The University of California report reviewed a variety of studies and used focus groups to understand whether needle exchange programs could encourage persons to initiate injection drug use. In reviewing the demographic data from the programs, the report noted that the median age of participants across programs ranged from 33 to 41, and the median duration of injection drug use from 7 to 20 years. This suggests that most participants initiated injection drug use prior to using the needle exchange program.
A review of serial cross-sectional studies of injection drug users in San Francisco noted an increase in the mean age of the samples over time from 34 in 1986 to 40 in 1990, suggesting that there was not an increase in young new injectors over time. Researchers in Amsterdam used a capture-recapture method to estimate the number of injection drug users between 1983 and 1988. Despite initiation of a needle exchange program in 1984, no change in the number of injection drug users was reported, and the average age of drug users increased over time. Furthermore, the number of drug users under age 22 decreased from 14 percent in 1983 to 3 percent in 1988. The authors concluded that there was no increase in the number of new initiates into injection drug use.
The report concluded, on the basis of evidence from surveys, that (Lurie et al., 1993:357) "needle exchange programs are not associated with an increase in community levels of injecting."
Focus groups were consulted. Of 10 focus groups from needle exchange programs, comprising 65 injection drug users, 2 individuals thought needle exchange programs could encourage nonparenteral drug users to start injecting. Among seven nonprogram focus groups comprising 47 injection drug users, 2 individuals thought needle exchange programs could encourage nonparenteral drug users to start injecting. The focus group data were viewed as corroborating evidence for the data available from surveys arguing against an effect of needle exchange programs on increasing the community levels of injection drug use.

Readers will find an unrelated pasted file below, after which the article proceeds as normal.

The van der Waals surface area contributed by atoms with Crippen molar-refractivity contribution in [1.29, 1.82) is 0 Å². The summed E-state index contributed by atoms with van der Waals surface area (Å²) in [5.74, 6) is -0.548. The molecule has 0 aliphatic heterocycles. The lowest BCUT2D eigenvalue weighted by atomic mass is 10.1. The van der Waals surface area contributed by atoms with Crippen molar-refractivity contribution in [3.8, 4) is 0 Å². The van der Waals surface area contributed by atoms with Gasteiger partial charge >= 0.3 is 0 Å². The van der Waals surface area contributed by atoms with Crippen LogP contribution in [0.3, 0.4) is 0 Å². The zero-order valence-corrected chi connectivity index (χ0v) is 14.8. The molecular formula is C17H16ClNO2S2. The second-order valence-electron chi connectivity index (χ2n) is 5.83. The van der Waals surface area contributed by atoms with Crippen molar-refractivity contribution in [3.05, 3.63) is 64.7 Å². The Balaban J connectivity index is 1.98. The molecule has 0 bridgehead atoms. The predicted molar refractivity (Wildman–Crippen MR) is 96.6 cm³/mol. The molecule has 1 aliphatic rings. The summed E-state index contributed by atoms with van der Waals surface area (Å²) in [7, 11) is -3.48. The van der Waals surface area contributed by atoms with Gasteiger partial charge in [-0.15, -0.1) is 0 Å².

The University of California report addressed the potential for increased drug use in the community by reviewing the studies noted in the previous section. Researchers searched for additional data by examining established data sets of drug abuse indicators and answers to additional questions asked of focus groups of injection drug users.
The University of California researchers attempted to relate the presence (or absence) of needle exchange programs to ongoing statistical series